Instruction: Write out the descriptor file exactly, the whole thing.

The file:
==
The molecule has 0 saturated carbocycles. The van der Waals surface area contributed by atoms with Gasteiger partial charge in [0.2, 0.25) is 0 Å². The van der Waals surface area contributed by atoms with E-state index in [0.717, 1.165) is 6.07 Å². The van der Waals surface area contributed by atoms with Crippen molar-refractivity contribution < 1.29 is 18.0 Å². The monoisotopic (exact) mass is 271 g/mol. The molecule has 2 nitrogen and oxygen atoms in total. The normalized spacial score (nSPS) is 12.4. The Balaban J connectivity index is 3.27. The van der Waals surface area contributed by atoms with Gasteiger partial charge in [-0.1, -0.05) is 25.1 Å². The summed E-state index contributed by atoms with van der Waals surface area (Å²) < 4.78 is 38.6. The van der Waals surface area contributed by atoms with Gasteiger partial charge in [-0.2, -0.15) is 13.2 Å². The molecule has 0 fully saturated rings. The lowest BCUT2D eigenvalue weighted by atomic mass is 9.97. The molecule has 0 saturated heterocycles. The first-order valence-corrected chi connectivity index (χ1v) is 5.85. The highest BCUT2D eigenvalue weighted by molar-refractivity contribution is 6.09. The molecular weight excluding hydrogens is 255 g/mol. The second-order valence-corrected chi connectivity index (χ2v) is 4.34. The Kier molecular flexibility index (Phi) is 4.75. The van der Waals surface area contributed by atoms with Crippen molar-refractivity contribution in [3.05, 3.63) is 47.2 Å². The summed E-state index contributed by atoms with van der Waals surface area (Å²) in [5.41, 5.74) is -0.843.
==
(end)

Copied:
The molecule has 0 saturated carbocycles. The van der Waals surface area contributed by atoms with Gasteiger partial charge in [0.2, 0.25) is 0 Å². The van der Waals surface area contributed by atoms with E-state index in [0.717, 1.165) is 6.07 Å². The van der Waals surface area contributed by atoms with Crippen molar-refractivity contribution < 1.29 is 18.0 Å². The monoisotopic (exact) mass is 271 g/mol. The molecule has 2 nitrogen and oxygen atoms in total. The normalized spacial score (nSPS) is 12.4. The Balaban J connectivity index is 3.27. The van der Waals surface area contributed by atoms with Gasteiger partial charge in [-0.1, -0.05) is 25.1 Å². The summed E-state index contributed by atoms with van der Waals surface area (Å²) < 4.78 is 38.6. The van der Waals surface area contributed by atoms with Gasteiger partial charge in [-0.2, -0.15) is 13.2 Å². The molecule has 0 fully saturated rings. The lowest BCUT2D eigenvalue weighted by atomic mass is 9.97. The molecule has 0 saturated heterocycles. The first-order valence-corrected chi connectivity index (χ1v) is 5.85. The highest BCUT2D eigenvalue weighted by molar-refractivity contribution is 6.09. The molecular weight excluding hydrogens is 255 g/mol. The second-order valence-corrected chi connectivity index (χ2v) is 4.34. The Kier molecular flexibility index (Phi) is 4.75. The van der Waals surface area contributed by atoms with Crippen molar-refractivity contribution in [3.05, 3.63) is 47.2 Å². The summed E-state index contributed by atoms with van der Waals surface area (Å²) in [5.41, 5.74) is -0.843.